Irving Penn was a photographer widely known for his fashion, still life and portrait work. His work has been exhibited internationally and continues to be regularly used for exhibitions after his death. Irving Penn was born on the 16th June 1917 in New Jersey, United States of America. Penn studied drawing, painting, graphics and industrial arts, while studying Penn also worked at Harper’s Bazaar where some of Penn’s work was published. His first job upon graduation was director of a magazine company until the age of twenty-five when he quit his job and using all his savings, moved to Mexico where he spent the next year painting, he decided his work was nothing more than mediocre and decided to return to New York. The art director of Vogue magazine Alexander Liberman hired Penn as his assistant, Liberman asked Penn to take photographs of his ideas, using borrowed cameras and drawings he did while in Mexico Penn arranged a still life. It was published as the cover of Vogue for the 1943 October 1st Issue, this became Penn’s step to launching a career as a photographer.
"Photographing a cake can be art," quoted Penn during the opening of his studio in 1953, it did not take long to back up his statement as he produced a series of advertising illustrations that helped him establish his reputation and has kept him amongst the greats of photography ever since. Penn is notably best known for his fashion photography which began with his popular 1950’s Paris collections; Penn removed the frequently used space or scale and allowed fashion to become the main focus of his imagery. Penn always took deep pride in the presentation of his work, he experimented with new techniques and he often combined old with new. Penn’s usual use of minimal, flat and plain backgrounds is often thought of as the beginning of new and modern era of fashion photography. His work has been included in Vogue magazine for the American, British and France editions. Penn has stated that he enjoys bringing imperfections such as gray hair, dirt and wrinkles which usually would go unnoticed on cluttered and destructive backgrounds; he believed this to be his vision of natural beauty. Penn’s work has been included in exhibitions worldwide including those at The Museum of Modern Art, The Metropolitan Museum of Art as well as The Baltimore Museum of Art. Penn has fully established himself in advertising illustration as well as photography, his ability to push boundaries and apply his own interpretations to his work especially in his portraits and still life have won him major credibility and his unique talent is often said to set him in a league of his own. His work is often imitated by photography students as well as contemporary photographers; his wok is recognised worldwide and given much applause. Image 1:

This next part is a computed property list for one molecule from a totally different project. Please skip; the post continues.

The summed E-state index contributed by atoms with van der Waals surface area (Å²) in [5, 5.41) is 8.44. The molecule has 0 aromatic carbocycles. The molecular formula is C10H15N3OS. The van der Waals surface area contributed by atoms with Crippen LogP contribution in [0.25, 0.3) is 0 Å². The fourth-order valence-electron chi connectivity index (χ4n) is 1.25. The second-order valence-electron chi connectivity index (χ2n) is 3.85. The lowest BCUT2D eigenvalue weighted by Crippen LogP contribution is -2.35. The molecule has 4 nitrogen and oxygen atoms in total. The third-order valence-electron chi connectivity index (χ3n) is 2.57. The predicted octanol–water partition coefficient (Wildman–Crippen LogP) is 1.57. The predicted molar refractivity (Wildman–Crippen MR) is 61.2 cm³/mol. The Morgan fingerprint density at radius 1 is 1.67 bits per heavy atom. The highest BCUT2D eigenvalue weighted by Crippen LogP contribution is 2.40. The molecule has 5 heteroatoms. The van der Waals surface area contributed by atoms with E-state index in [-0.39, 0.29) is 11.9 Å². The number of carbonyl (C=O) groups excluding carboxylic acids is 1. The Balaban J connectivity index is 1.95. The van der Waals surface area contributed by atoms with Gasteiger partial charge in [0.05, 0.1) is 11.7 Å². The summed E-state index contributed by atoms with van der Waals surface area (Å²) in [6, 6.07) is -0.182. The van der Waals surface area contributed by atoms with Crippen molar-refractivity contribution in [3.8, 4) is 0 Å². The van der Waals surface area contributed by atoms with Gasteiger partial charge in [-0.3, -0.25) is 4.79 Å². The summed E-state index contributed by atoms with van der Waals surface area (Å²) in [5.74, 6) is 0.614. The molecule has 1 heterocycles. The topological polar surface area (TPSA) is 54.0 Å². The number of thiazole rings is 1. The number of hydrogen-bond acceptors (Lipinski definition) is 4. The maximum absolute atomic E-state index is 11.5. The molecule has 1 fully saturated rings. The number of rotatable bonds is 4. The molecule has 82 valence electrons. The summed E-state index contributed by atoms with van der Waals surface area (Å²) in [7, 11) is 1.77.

Photographed in 1969
The shadows of their faces are in the cameras focus therefore giving the photograph a dark and moody persona. The subjects clothing and accessories such as the sunglasses they are wearing I feel give an intimidating feeling, the closeness between them though and how they are all standing and sitting give a sense of a family bond and close friendship. The Vietnam War took place in 1969 therefore this photograph could symbolise brotherhood amongst soldiers.
The photograph of Georgia O'Keeffe is an extremely good example of the work Penn produced during his early years as a photographer. The lady looks almost lost in her own world, standing in the deep of a corner making her appear to be fragile and unable to escape from her thoughts or the corner itself. She no longer holds a powerful persona that she may have once, Penn positioning of his camera is clever as he pulls the camera back to enforce the heaviness of the corner walls. The corner shows nervousness of his subject, for the uneasy atmosphere of the post war era they were in at the time of this photograph....